Readers Digest
Magazine subscription Podcast
HomeLifestyleFashion & Beauty

How to build the perfect capsule wardrobe

How to build the perfect capsule wardrobe
Wondering how to build the perfect capsule wardrobe that will offer an outfit for any occasion? We've got you covered!
In a world of fast fashion and cycling trends, it’s easy to find yourself looking at your wardrobe and seeing clothes that you bought on a whim but never seem to reach for. Whether it’s because you’ve fallen out of love with the style or because they don’t go with anything else you own, it can be frustrating to feel like you have a million clothes but nothing to wear. A capsule wardrobe could just be the perfect antidote!

What is a capsule wardrobe?

A capsule wardrobe refers to a small but versatile collection of clothing items that all work together in various formations. Building a capsule wardrobe will pare down the sheer volume of clothes in your wardrobe while increasing the amount of outfits you can create.
"Building a capsule wardrobe will pare down the sheer volume of clothes in your wardrobe"
The concept has existed for a while now, but it really took its place in the fashion world in 1985 when Donna Karan released her collection “Seven Easy Pieces”. Pretty much what it says on the label, this was a collection of seven timeless pieces that capture “the versatile beauty of the modern woman and the streamlined spirit of the urban lifestyle.”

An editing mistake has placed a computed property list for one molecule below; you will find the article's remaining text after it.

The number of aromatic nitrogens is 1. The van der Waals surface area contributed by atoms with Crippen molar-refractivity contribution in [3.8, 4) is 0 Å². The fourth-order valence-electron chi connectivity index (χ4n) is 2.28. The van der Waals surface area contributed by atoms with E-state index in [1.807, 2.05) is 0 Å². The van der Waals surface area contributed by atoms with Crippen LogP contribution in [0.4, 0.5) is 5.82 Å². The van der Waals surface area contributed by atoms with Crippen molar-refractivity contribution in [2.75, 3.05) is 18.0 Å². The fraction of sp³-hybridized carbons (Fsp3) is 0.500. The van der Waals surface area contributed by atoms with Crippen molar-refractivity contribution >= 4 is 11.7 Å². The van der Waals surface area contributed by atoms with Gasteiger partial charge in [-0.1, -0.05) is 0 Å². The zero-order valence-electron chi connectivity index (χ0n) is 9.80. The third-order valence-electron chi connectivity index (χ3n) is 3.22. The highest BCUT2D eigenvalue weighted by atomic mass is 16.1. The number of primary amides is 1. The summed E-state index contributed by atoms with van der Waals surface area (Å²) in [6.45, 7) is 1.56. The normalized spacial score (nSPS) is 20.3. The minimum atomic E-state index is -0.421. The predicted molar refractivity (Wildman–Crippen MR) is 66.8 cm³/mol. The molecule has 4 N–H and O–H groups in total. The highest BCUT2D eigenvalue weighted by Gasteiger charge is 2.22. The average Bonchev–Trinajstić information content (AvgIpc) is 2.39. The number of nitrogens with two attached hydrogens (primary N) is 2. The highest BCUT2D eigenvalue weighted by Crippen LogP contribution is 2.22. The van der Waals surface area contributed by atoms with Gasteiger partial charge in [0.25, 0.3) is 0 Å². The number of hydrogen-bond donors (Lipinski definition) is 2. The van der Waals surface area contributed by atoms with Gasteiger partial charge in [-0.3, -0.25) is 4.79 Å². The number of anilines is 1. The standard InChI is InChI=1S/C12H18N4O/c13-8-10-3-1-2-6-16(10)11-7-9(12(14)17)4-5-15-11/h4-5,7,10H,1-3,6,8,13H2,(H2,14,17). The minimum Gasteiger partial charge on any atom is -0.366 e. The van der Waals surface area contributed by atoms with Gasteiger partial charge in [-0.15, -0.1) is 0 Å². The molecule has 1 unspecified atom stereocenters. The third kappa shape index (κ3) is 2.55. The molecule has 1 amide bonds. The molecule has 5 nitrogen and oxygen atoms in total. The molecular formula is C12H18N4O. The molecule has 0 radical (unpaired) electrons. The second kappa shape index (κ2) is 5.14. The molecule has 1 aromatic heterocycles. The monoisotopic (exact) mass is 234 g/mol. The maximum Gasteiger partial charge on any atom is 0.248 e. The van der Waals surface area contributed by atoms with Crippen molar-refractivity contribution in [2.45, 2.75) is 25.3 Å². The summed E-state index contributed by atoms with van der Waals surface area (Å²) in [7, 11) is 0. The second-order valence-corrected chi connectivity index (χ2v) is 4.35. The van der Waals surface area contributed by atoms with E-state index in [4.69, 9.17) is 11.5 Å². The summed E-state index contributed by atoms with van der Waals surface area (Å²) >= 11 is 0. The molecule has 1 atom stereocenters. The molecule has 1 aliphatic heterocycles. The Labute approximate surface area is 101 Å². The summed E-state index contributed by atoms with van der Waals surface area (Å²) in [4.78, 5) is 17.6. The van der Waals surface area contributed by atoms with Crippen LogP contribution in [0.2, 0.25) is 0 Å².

The idea of having a small amount of clothes that can be used to build countless outfits sounds pretty great, both for the environment and for your wallet. But where do you start?

How to build a capsule wardrobe

Look at what you already have
Before you rush to the shops, first take a look at what you already own. Chances are you already have a lot of capsule wardrobe essentials! For example, you probably already own a plain white t-shirt or a simple pair of jeans. Take stock of the timeless pieces you have and see how many outfits you can create out of them.
Older woman going through her wardrobe - how to build a capsule wardrobe
Take the opportunity to declutter your wardrobe
This is also a good time to declutter and get rid of the things you never wear. A simple way to test how much you really wear an item is to turn all your hangers so that the hooks face outward. After you’ve worn an item, turn the hanger round the other way to mark that it’s been worn. After a few weeks, you can see which hangers are still facing outward, and you’ll know which clothes you just don’t wear. Why leave them taking up space in your wardrobe? Get rid!
Pick a colour palette
When creating a capsule wardrobe, it’s a good idea to have a colour palette so that your pieces will complement each other. This doesn’t mean sticking to neutrals if that’s not your thing! 
A good place to start is, once again, looking at what you already have and taking note of the dominant colours in your wardrobe. Then, if you have to buy new pieces for your capsule wardrobe, you can keep this existing colour palette in mind and ensure that what you are buying will work with what you already have.
"It’s a good idea to have a colour palette so that your pieces will complement each other"